So, you've just watched Legion! Congrats. Are you wondering what you just watched? You're not alone!
Noah Hawley's new series is unlike anything else on TV. The FX drama, based on the lesser known Marvel character of the same name, is the sort of series that requires multiple viewings to understand what is happening, a fact that might seem problematic or cumbersome but is actually a sign of its ingenuity.
There are a lot of complicated layers to the story of David Haller (Dan Stevens) and with each new viewing comes a new appreciation for Hawley's incredible (and incredibly weird) creation. But because not everyone has the time or even the desire to watch the same hour of television multiple times, we've gathered some of the most pressing questions we had after watching the premiere and attempted to answer them for you as best as we could.
1. What the hell is happening?
Assuming you're talking about Legion and not the general state of the world at the moment -- because no one really knows and we definitely don't have the time to dig into that today -- the best answer is that Legion is a series filtered through David's mind, which means the story exists in a subjective reality and the credibility of everything you see should probably be questioned.
Here's the story as David knows it: He is mentally ill and was in a mental institution but escaped after briefly switching bodies with his gifted girlfriend Sydney "Syd" Barrett (Rachel Keller) following an impulsive kiss on her last day. Once he left the hospital, he went to live with his sister Amy (Katie Aselton) before being picked up by a seemingly nefarious group known as Division III (Division Three? Division 3?) and subsequently interrogated. David was then rescued by Syd and several people with powers who work for a mysterious woman known as Melanie Bird (Jean Smart). Oh yeah, and his best friend Lenny (Aubrey Plaza) was killed while Syd was in David's body and now David hallucinates Lenny's presence in his life, where she appears to act as the personification of his conscience.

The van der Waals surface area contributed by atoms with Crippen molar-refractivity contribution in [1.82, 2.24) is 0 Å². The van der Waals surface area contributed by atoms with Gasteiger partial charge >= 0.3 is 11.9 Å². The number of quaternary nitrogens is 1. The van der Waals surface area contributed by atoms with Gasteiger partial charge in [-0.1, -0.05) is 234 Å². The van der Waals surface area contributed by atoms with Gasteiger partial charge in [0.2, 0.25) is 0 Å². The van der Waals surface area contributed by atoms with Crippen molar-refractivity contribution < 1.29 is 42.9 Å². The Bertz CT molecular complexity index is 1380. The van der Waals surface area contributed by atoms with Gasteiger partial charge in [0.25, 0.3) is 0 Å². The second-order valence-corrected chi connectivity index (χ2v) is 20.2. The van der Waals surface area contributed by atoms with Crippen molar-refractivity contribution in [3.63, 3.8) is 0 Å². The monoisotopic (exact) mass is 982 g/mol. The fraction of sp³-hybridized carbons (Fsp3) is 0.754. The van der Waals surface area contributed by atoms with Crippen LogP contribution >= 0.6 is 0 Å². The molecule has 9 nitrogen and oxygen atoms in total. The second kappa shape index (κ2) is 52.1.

2. So is David actually mentally ill?
That's the million dollar question. Although David clearly appears to have demonstrated powers of some kind, there is no reason that the two proposed explanations for his behavior -- that he is a mutant and has multiple powers or he is mentally ill -- can't both be true. In the comics, the character of David Haller was diagnosed as having a form of dissociative personality disorder, with each of his personalities controlling one of his many powers. Something similar could easily be the case here, too. As it stands, all we know is that David has been under the care of doctors for years because of what his family was told was a mental illness and Melanie and her team are offering him another explanation for his situation.
3. During what time period does the series actually take place?
Based on the style of clothing worn by the show's characters, the series appears to take place in the '60s, but various other aspects of the series don't support this theory. According to star Katie Aselton, who spoke with TVGuide.com in January at the Television Critics Association winter press tour, "[the show] takes place in the '60s if the '60s were the future."
That is not all that helpful, but Aselton at least attempted to clarify her statement. "We're looking at a story through David Haller's filter, right? And if you are not sure what is real and what is not, then what time period do you live in? All of them," she said.
Actually, that sort of makes sense? Either that or Legion has completely brainwashed us. Email email@example.com if you know the answer.
4. Does it seem weird that Syd would risk everything to rescue David?
This is one of those questions that is difficult to answer because it's based on viewer experience or expectation and not the characters' views, but we have to admit David and Syd's relationship evolved incredibly quickly. Is that weird? The fact that they cannot physically touch one another because of Syd's power means the bond they share is strictly emotional. However, that doesn't necessarily mean anything. From where we sit, all signs point to yes, the couple is in love -- or what they perceive to be love -- and frankly, it's probably the most honest and human piece of this entire wacky puzzle. So yes it's weird, but it also makes plenty of sense in the grand scheme of things.
5. What is that creepy toad monster/angry egg thing in David's memories?
Is it a manifestation of David's inner demons? Is it the real-life version of the mucus creatures from the Mucinex commercials? Is it both? Who knows! At this stage it's too early to tell exactly what role it plays in David's life, but it's very obvious that it's probably nothing good. It's probably also safe to say we haven't seen the last of it.
6. How bad was that CGI in the escape sequence?
It looked weird at times, right? We're not alone here?
Legion airs Wednesdays at 10/9c on FX.